Sadly, digital advertising has not been spared in this fraud feeding frenzy, with countless articles covering the much-loathed scourge that is ad fraud. But while ad fraud is no doubt a very real concern for advertisers, the industry has come a long way since the "Wild West" days that marked the early stages of programmatic, with new tools and best practices to help identify and prevent its impact.
To get all the latest, we reached out to Ian Trider, Basis Technologies' VP of RTB Platform Operations, for a breakdown of all things ad fraud and some tips for how advertisers can detect, minimize, and avoid it.
Ad fraud is the practice of serving digital ads that a) have no chance of being viewed by a human user, or b) are misrepresented.
Bots are software programs that perform functions automatically. There are legitimate and illegitimate bots.
Googlebot is an example of a legitimate bot. It is Google's “crawler" or “spider"—the software that automatically visits websites to build Google's search engine. Legitimate bots identify themselves, and discounting that traffic is a standard requirement in industry guidelines for impression and click counting.
Illegitimate bots attempt to simulate human web surfing for the purpose of generating paid ad impressions.
It is important to understand, though, that there are types of traffic fraud that are technically served to humans, but the traffic is still unacceptable. Examples include: impressions generated when web sites are loaded as pop-unders on porn and piracy sites, or domain spoofing, where impressions claim to be on a respectable, known site, but are actually served somewhere else. This “human traffic fraud" is a significant problem too, especially in video. Bots are a part of the problem, but not the entire problem.
"Bad" needs further definition. Inventory that is bad because it doesn't achieve the performance goal of a campaign is not fraud. Inventory that is bad because it has undesirable characteristics (fake news, adult content, etc.) is not fraud.
Ad stacking (placing multiple ads on top of each other) is fraud, because the hidden ads are impossible to view. An important distinction to note here: Unlikely to be viewed and impossible to view are not the same thing. A placement may have very poor viewability, such as a 728x90 banner at the very bottom of a news site, but it is possible to view it—most users just won't scroll that far. A stacked ad cannot be viewed under any circumstances.
Yes, but not the one that might be expected. Fraudsters want fake impressions to look desirable, and making them appear viewable is one such way. There is actually a positive correlation between gross viewability and fraud: Highly viewable inventory is more likely to be fraudulent.
This is why viewability data should always be reported net of fraud—but even so, fraud detection is an inherently imperfect science. While it should not be assumed that high viewability is a sign of fraud, extremely high viewability on unfamiliar sites that seem unlikely to have the traffic they have is certainly a sign to be cautious of.
It depends. Websites are sometimes set up containing fake or low-quality content, and ads are placed on the sites with the intention of sending bot traffic there. The creators of those sites undoubtedly know exactly what they're doing.
In other circumstances, especially when significant volumes of bot traffic appear on what appears to be a legitimate site, the publisher may have engaged in traffic buying (increasing the traffic to their website by paying other companies to bring visitors to the site). This is a fairly common practice, and there are ways to do it that are quite likely to result in real, human users (i.e. content ads via Facebook). However, these sources are relatively expensive. When the goal is to make more from advertising than it costs to bring the user to the site, publishers find themselves pursuing cheaper and more questionable sources of traffic. Breaking even requires visits that cost more than a few pennies each—and at this price, there is a substantial danger of bot traffic. Often, this traffic flows through multiple traffic brokers, and these brokers won't necessarily ask many questions, resulting in selling of traffic with unknown origins.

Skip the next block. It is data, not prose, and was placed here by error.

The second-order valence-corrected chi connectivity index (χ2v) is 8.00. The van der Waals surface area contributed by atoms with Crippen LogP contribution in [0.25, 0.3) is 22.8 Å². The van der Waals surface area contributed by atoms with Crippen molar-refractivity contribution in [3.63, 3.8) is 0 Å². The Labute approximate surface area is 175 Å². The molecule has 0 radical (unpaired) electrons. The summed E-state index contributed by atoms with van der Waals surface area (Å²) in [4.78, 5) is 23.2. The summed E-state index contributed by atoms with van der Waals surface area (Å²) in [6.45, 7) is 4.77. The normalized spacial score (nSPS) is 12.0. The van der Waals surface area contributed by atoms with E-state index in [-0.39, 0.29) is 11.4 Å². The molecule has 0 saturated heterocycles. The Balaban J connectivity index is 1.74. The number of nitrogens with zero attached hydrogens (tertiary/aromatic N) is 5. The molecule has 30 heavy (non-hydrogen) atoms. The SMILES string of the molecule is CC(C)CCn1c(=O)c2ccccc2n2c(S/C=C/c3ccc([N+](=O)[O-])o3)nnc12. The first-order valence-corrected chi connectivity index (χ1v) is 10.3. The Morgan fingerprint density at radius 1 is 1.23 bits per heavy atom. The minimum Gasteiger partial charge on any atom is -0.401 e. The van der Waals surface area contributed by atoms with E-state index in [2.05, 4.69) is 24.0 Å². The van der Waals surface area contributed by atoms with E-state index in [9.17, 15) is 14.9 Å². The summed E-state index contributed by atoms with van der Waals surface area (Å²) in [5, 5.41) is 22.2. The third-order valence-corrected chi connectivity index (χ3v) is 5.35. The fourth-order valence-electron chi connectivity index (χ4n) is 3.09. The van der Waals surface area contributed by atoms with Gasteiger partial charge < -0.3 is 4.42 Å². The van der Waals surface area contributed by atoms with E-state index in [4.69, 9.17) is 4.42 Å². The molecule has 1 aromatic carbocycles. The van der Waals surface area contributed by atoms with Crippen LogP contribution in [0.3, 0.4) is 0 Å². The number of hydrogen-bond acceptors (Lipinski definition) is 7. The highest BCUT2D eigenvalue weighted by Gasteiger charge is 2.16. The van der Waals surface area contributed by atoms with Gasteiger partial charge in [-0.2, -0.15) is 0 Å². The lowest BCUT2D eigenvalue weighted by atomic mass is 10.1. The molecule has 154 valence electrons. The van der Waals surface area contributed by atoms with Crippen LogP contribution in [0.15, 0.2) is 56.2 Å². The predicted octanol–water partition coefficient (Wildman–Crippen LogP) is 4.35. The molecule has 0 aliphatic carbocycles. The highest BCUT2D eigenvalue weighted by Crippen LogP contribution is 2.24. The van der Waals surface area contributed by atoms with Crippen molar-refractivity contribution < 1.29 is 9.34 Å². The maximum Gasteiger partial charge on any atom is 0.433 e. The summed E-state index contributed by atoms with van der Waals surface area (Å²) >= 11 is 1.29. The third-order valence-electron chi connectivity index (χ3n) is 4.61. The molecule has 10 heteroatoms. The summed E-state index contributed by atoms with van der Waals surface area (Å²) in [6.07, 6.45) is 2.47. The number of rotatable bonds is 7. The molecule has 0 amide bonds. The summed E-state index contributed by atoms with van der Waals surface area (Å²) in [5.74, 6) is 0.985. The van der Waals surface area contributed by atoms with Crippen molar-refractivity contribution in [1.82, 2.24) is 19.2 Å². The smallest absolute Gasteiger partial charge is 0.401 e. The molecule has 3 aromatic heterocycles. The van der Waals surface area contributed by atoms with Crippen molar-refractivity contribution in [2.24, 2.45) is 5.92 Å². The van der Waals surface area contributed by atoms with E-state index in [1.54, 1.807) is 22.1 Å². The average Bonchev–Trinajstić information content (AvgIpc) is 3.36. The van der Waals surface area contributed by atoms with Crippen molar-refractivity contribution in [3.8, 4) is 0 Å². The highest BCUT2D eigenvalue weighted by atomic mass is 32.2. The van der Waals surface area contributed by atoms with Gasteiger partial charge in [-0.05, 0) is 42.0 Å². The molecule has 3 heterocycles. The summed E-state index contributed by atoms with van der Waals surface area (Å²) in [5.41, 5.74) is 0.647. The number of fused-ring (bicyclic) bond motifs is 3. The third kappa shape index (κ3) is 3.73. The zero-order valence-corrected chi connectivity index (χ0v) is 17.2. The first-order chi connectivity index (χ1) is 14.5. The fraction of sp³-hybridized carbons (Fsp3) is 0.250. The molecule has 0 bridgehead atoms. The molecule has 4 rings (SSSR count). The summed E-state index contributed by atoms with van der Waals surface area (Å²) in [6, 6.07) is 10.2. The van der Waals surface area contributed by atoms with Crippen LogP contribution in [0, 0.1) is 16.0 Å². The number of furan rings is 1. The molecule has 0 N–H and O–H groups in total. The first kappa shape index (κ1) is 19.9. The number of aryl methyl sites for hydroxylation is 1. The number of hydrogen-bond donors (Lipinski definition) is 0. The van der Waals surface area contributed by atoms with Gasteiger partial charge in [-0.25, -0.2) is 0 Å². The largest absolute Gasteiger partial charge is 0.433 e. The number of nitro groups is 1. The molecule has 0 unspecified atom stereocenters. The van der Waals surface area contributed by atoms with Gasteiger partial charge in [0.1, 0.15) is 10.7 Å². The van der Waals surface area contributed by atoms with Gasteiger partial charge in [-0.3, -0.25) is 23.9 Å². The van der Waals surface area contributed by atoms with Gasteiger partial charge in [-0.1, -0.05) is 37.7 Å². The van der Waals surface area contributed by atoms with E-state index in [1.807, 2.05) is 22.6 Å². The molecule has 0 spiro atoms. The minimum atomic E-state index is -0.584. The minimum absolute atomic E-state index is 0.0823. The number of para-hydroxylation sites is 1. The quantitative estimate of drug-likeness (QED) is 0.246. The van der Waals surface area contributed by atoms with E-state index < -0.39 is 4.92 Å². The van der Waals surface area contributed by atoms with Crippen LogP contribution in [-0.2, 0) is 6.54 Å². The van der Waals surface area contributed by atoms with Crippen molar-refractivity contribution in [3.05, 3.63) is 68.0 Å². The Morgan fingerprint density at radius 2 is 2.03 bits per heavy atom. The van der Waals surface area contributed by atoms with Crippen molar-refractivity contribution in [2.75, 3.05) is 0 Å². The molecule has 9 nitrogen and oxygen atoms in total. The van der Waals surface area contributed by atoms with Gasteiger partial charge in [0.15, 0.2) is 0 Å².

Innocent publishers can also be victims of a drive-by—bots are designed to look human. Only visiting one site is not very human looking, so bots may visit popular publishers to appear more realistic in their behavior. This can cause bot traffic to occur on sites that are not engaging in traffic buying at all.
People buy things. Machines do not (at least, not yet...) The point of advertising is to get people to buy things, so serving ads to machines instead of people is a waste of money. Ad fraud also tarnishes confidence in the industry overall, affecting even very clean sources—buyers' skepticism about traffic quality will be reflected in the CPMs they're willing to pay.
Estimates vary substantially. There is a baseline of suspicious traffic that will occur everywhere. Again, fraud detection is imperfect, and it isn't always possible to have smoking gun evidence of fraud. That said, this baseline level should be well under 5% of impressions. DoubleVerify reported that global fraud rates are down significantly to just 1.4% of overall impressions, but volume remains steady. Significantly elevated levels of fraud can be found in pockets—certain sites, certain sellers, etc. Sometimes common sense will indicate where fraud might be a concern, but in other cases it's not obvious.
Here are a few fraud prevention strategies:
In addition to the avoidance tactics above, here are a few strategies:
Interested in other Basis Technologies resources that will help you understand and combat ad fraud? Reach out today.